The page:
Stop Trying to Save the World, Please!

Stop trying to save the world and just do what Yahweh requires. Let Him do the saving.

If recent theologians like Peter Leithart, Stanley Haurwas and others are correct (and I believe they are) in understanding the Church to be an alternative polis, a rival city to the city of the world, an alternative community comprised of the baptized, then this has far reaching consequences for how the Church behaves in the world.

Most Christians in America today are only all-too aware that the Bible has political consequences and implications, and many pages have been written on how Christians should behave in the world. This cottage industry has mostly been framed by the question of what Christians should oppose in our culture. This has naturally led to an invisible assumption that the problems with the Church and with the culture are entirely (or mostly) external. So we close ranks, we insist more and more vehemently that Christians look or talk or dress like this and not like that, and true Christians think this and not that. The net result has been that we see those who disagree with us as our enemies, people to be “countered” and “refuted” logically and rhetorically. Bury them in footnotes and quotations and propositional analyses.

In short, all of these issues are caused by our need to save the world from itself. We’re supposed to have a “cultural impact” and straighten them out. A position which naturally allows us to believe we’ve got it all together (after all, we’re the ones helping them shape up) and that we must fix the world.

But understanding that the Church is an alternative polis, a city within the city, allows us to see the Church differently. It means, among other things, that the Church is independent from the culture. Not in a self-contained way, but in the sense of “sphere sovereignty.” A non-Christian is not under the jurisdiction of the elders of the local Church in the same way as a baptized member of the congregation. This implies that our laws are not for them. Christians spend so much of their time criticizing non-believers for not following the code of believers that it is a wonder this hasn’t occurred to any of them yet. The ethics of the Bible, and of the NT, are not for unbelievers or unbelieving culture.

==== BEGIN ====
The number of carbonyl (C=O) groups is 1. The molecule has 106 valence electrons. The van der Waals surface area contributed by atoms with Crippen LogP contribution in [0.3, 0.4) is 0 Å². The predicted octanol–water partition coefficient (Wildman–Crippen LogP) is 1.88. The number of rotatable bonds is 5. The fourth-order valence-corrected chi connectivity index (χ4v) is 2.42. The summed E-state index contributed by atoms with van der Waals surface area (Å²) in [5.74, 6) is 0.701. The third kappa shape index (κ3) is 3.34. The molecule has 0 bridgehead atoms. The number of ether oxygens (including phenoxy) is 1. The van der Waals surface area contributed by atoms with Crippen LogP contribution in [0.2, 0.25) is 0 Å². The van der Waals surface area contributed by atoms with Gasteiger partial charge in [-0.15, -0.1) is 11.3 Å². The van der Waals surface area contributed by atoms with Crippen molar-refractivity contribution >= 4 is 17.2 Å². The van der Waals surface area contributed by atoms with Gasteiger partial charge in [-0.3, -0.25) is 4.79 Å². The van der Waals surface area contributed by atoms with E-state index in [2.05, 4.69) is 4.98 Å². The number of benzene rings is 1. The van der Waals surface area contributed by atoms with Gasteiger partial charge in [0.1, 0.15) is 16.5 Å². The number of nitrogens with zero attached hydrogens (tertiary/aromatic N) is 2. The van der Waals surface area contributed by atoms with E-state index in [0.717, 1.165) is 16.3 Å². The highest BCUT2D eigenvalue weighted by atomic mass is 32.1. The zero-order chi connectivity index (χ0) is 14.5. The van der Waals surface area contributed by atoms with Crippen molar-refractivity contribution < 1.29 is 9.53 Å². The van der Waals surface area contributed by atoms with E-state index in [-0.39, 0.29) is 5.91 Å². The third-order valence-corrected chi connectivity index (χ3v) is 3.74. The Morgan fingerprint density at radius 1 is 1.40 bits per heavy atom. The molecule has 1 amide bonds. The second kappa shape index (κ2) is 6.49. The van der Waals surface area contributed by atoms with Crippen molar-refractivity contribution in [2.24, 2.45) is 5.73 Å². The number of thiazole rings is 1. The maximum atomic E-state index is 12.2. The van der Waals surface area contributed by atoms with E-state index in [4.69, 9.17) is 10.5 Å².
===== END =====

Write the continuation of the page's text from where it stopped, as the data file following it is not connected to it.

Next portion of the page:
But, some will counter with, doesn’t God want to see all the nations bend the knee to Christ and live that way? Of course. But those nations come into the Kingdom first. They become part of this alternative community, this rival polis before the way of life of that polis is applied to them.

What about the Old Testament? others will ask. Surely the Old Testament pictures Israel as a nation obeying God’s law and living according to His requirements. Why can’t we just apply those laws to our own cultural politics? Because, the OT polis becomes the NT polis. Those political requirements and penalties are transferred to the Church. Capital punishment in the OT becomes excommunication in the NT. The Church is Israel, a nation, a polis.

I think so many Christians get caught up in (to use Niebhur’s terms) “cultural transformation” that they develop a messianic complex. It’s down to us to save the world, to remake the world in our own image, to fight for truth, justice and the American way. This creates nervous, jumpy Christians, people who are hyper-critical, blind to their own faults and sins, and who turn unbelievers into targets. Add in an unhealthy dose of Enlightenment philosophy that focuses entirely on the life of the mind, on refutation and propositions, and you have perfectly captured the last few generations of evangelicals.

But if the Church really is a polis in any real sense, a city in its own right, then this is all wrong. If our ethical life is intended for us and not for the world, then we need to stop comparing the world to it, and stop trying to shove it down their throat without the requisite transformation by Christ. It is an odd irony that pursuit of “cultural transformation” results in the opposite, but the historical consequences of cultural transformation are fairly clear. This term means treating the Church as if she is not a polis at all, but an add-on, a nice addition to a culture that neither needs or wants it. It results in the pursuit of the levers of cultural and political power. We think we can climb aboard and drive the Mammon-mobile better than the Mammonites can. But this is all wrong. Jesus said to ignore the Mammon-mobile, and concentrate on driving the Church instead. You can’t drive a Gentile car without becoming like a Gentile.

But doesn’t this result in ignoring the world, letting it get worse and worse? Isn’t this some kind of gnostic retreat from the world and from influence? Some Christians, especially of the Reformed variety, are very fearful of this. But I don’t think so. To stop trying to save the world, to refuse to participate in the polis of Mammon in this way actually has good results. The sinner and the sick cease to be our enemies in a philosophical and worldview conflict, and instead become the wounded and the broken we are called upon to serve. It rehumanizes those people we have dehumanized. Instead of trying to fix the head alone, the Church would become a place that provides healing and care for the whole human person. It means that the Church would live like it was its own polis, a community of people living the way Jesus told us to, together in true community, practicing such radical sharing that there are many loaves and fishes left over for the broken and the hungry and the needy and the poor.

Maybe if we lived like the Church, we would be recognized as the Church by the world, as the Church once was known in her early days. Maybe the way to save the world is to stop trying to save it and just live like the Church. God will bring the nations in when He is ready.


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